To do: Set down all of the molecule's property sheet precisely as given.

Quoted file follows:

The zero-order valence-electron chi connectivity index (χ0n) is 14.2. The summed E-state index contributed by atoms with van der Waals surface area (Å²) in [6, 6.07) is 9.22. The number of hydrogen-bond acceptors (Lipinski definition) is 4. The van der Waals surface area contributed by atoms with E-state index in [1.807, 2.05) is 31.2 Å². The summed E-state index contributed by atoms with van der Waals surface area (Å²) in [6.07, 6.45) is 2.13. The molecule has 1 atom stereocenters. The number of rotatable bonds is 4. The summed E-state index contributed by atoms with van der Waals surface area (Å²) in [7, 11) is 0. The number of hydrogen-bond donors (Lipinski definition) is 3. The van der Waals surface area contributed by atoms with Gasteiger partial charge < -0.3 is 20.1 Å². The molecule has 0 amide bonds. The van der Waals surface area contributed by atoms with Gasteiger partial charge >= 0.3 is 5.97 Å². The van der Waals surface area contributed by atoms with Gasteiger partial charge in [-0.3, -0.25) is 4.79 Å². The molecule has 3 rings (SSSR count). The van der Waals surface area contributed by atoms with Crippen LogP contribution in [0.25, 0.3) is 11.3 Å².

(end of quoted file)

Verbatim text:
The zero-order valence-electron chi connectivity index (χ0n) is 14.2. The summed E-state index contributed by atoms with van der Waals surface area (Å²) in [6, 6.07) is 9.22. The number of hydrogen-bond acceptors (Lipinski definition) is 4. The van der Waals surface area contributed by atoms with E-state index in [1.807, 2.05) is 31.2 Å². The summed E-state index contributed by atoms with van der Waals surface area (Å²) in [6.07, 6.45) is 2.13. The molecule has 1 atom stereocenters. The number of rotatable bonds is 4. The summed E-state index contributed by atoms with van der Waals surface area (Å²) in [7, 11) is 0. The number of hydrogen-bond donors (Lipinski definition) is 3. The van der Waals surface area contributed by atoms with Gasteiger partial charge < -0.3 is 20.1 Å². The molecule has 0 amide bonds. The van der Waals surface area contributed by atoms with Gasteiger partial charge >= 0.3 is 5.97 Å². The van der Waals surface area contributed by atoms with Gasteiger partial charge in [-0.3, -0.25) is 4.79 Å². The molecule has 3 rings (SSSR count). The van der Waals surface area contributed by atoms with Crippen LogP contribution in [0.25, 0.3) is 11.3 Å².